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More employers paying maternity leave encouraging

Commission Commission – General

Friday, 12 December 2003

More employers paying
maternity leave encouraging

A survey released yesterday by the Equal Opportunity for Women
in the Workplace Agency (EOWA) showing that more Australian employers are paying
maternity leave was encouraging, but more needs to be done to ensure paid maternity
leave is generally available to all women employees, Federal Sex Discrimination
Commissioner Pru Goward said today.

“It is great to see that larger employers are increasingly
recognising the business case for paid maternity leave and acting on it,”
said Commissioner Goward.

“However, given the significant community benefits of
paid maternity leave, it is time that government matched this commitment.”

The 2003 EOWA Work Life Survey was conducted with 1595 organisations
(with 100 employees or more) employing over 1,268,000 people on their paid maternity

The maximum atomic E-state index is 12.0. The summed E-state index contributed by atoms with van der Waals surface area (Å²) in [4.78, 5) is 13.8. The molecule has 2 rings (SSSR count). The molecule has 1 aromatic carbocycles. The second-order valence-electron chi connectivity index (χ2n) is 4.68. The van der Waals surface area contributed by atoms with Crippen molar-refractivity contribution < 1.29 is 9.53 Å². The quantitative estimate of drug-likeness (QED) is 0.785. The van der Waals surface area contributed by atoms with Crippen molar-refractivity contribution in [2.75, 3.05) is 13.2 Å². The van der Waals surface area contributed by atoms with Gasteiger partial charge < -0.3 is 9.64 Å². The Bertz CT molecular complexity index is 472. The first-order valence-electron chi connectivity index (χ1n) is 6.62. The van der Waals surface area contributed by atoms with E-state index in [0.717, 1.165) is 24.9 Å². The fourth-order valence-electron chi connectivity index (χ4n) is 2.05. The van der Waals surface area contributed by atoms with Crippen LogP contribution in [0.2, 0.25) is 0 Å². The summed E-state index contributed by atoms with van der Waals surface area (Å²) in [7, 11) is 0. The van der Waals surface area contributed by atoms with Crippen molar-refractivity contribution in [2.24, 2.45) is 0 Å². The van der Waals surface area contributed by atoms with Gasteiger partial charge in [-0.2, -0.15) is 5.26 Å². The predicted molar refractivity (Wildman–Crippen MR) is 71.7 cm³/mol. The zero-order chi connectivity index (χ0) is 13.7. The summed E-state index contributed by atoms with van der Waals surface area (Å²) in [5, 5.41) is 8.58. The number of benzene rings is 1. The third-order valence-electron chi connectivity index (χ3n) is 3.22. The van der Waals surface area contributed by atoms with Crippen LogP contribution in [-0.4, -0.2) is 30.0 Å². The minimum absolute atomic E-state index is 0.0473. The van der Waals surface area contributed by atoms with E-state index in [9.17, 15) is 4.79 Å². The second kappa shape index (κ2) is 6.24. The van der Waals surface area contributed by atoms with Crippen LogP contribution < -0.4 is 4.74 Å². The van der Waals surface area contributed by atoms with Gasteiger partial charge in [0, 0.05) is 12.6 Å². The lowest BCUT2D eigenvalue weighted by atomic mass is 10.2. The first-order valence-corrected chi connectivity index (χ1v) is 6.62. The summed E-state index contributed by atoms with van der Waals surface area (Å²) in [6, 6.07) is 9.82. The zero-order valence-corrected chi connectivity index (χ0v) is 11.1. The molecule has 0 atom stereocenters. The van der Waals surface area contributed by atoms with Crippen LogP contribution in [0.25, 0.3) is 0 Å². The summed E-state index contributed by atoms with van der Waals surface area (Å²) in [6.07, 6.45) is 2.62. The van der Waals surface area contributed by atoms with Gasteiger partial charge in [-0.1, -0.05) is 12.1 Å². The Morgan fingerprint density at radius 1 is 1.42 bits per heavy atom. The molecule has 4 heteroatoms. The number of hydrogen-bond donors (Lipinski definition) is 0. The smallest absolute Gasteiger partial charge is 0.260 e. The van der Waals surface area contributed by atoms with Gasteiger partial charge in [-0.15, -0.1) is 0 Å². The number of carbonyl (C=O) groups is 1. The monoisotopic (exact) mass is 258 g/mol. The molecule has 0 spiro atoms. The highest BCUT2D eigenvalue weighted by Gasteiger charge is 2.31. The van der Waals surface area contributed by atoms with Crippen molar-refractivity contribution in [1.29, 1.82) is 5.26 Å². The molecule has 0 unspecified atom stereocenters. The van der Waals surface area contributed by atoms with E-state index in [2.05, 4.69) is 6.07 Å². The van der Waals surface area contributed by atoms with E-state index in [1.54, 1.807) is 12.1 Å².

leave provisions, retention rates and flexible working arrangements.

“The survey emphasises the need for government to play
a role in providing a safety net level of paid maternity leave for all women
in paid work,” Ms Goward said.

“It highlights the increasing trend for women who are
less-skilled, lower paid, casual and employed in smaller businesses to be left
behind when it comes to balancing work and family commitments.”

The figures show, that while more businesses are providing
paid leave, the length of leave offered falls short of the International Labour
Organisation’s minimum standard of 14 weeks paid leave – with only
three per cent of organisations who provided paid maternity leave in the survey
meeting this standard.

“The scheme I proposed to the government would ensure
that all women in paid work had access to 14 weeks paid leave – a measure
that would be of direct benefit to the health and wellbeing of women and babies,”
the Commissioner said.

Corresponding figures on the provision of paid maternity leave
by businesses with less than 100 employees aren’t available, however it
is highly unlikely that these employers have been able to keep pace with larger
employers in this area.

“These figures should also be a concern to small business.
A government scheme would be of direct benefit to small business in improving
their ability to attract staff and retain female employees,” Ms Goward
said.

Media contact: Paul Oliver on (02) 9284 9880
or 0408 469 347

Last
updated19 December 2003.